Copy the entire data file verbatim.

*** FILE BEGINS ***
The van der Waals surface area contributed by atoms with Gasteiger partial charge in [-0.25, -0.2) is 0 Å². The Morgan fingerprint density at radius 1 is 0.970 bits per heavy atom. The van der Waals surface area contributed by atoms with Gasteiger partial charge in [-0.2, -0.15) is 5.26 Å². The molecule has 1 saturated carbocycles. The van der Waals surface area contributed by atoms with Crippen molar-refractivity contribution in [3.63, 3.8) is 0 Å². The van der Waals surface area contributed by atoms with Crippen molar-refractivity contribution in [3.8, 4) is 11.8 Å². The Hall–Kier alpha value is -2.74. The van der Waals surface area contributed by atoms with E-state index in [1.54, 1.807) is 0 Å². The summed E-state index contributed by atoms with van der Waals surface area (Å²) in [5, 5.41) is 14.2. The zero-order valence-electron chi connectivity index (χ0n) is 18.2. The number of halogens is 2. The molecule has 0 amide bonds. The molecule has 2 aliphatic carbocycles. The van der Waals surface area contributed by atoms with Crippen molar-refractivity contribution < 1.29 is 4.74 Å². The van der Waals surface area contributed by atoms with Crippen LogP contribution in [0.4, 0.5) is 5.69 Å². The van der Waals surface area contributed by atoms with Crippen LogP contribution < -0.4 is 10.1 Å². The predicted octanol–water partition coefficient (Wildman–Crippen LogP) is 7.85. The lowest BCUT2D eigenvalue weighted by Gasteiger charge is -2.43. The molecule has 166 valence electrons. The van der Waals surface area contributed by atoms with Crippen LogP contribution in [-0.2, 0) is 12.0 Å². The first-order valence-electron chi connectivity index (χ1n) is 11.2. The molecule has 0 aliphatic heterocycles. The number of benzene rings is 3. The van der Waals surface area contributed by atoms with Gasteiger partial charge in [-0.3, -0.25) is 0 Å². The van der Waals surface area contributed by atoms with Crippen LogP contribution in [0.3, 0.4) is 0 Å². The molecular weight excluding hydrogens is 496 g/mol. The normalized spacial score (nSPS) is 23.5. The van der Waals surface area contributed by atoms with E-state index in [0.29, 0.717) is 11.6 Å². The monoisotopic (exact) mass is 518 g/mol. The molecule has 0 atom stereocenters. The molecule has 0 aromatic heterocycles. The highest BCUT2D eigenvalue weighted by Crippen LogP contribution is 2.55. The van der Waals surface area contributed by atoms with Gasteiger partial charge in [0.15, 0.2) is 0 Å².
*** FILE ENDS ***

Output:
The van der Waals surface area contributed by atoms with Gasteiger partial charge in [-0.25, -0.2) is 0 Å². The Morgan fingerprint density at radius 1 is 0.970 bits per heavy atom. The van der Waals surface area contributed by atoms with Gasteiger partial charge in [-0.2, -0.15) is 5.26 Å². The molecule has 1 saturated carbocycles. The van der Waals surface area contributed by atoms with Crippen molar-refractivity contribution in [3.63, 3.8) is 0 Å². The van der Waals surface area contributed by atoms with Crippen molar-refractivity contribution in [3.8, 4) is 11.8 Å². The Hall–Kier alpha value is -2.74. The van der Waals surface area contributed by atoms with E-state index in [1.54, 1.807) is 0 Å². The summed E-state index contributed by atoms with van der Waals surface area (Å²) in [5, 5.41) is 14.2. The zero-order valence-electron chi connectivity index (χ0n) is 18.2. The number of halogens is 2. The molecule has 0 amide bonds. The molecule has 2 aliphatic carbocycles. The van der Waals surface area contributed by atoms with Crippen molar-refractivity contribution < 1.29 is 4.74 Å². The van der Waals surface area contributed by atoms with Crippen LogP contribution in [0.4, 0.5) is 5.69 Å². The van der Waals surface area contributed by atoms with Crippen LogP contribution < -0.4 is 10.1 Å². The predicted octanol–water partition coefficient (Wildman–Crippen LogP) is 7.85. The lowest BCUT2D eigenvalue weighted by Gasteiger charge is -2.43. The molecule has 166 valence electrons. The van der Waals surface area contributed by atoms with Crippen LogP contribution in [-0.2, 0) is 12.0 Å². The first-order valence-electron chi connectivity index (χ1n) is 11.2. The molecule has 0 aliphatic heterocycles. The number of benzene rings is 3. The van der Waals surface area contributed by atoms with Gasteiger partial charge in [-0.3, -0.25) is 0 Å². The van der Waals surface area contributed by atoms with Crippen LogP contribution in [0.3, 0.4) is 0 Å². The molecular weight excluding hydrogens is 496 g/mol. The normalized spacial score (nSPS) is 23.5. The van der Waals surface area contributed by atoms with E-state index in [0.29, 0.717) is 11.6 Å². The monoisotopic (exact) mass is 518 g/mol. The molecule has 0 atom stereocenters. The molecule has 0 aromatic heterocycles. The highest BCUT2D eigenvalue weighted by Crippen LogP contribution is 2.55. The van der Waals surface area contributed by atoms with Gasteiger partial charge in [0.15, 0.2) is 0 Å².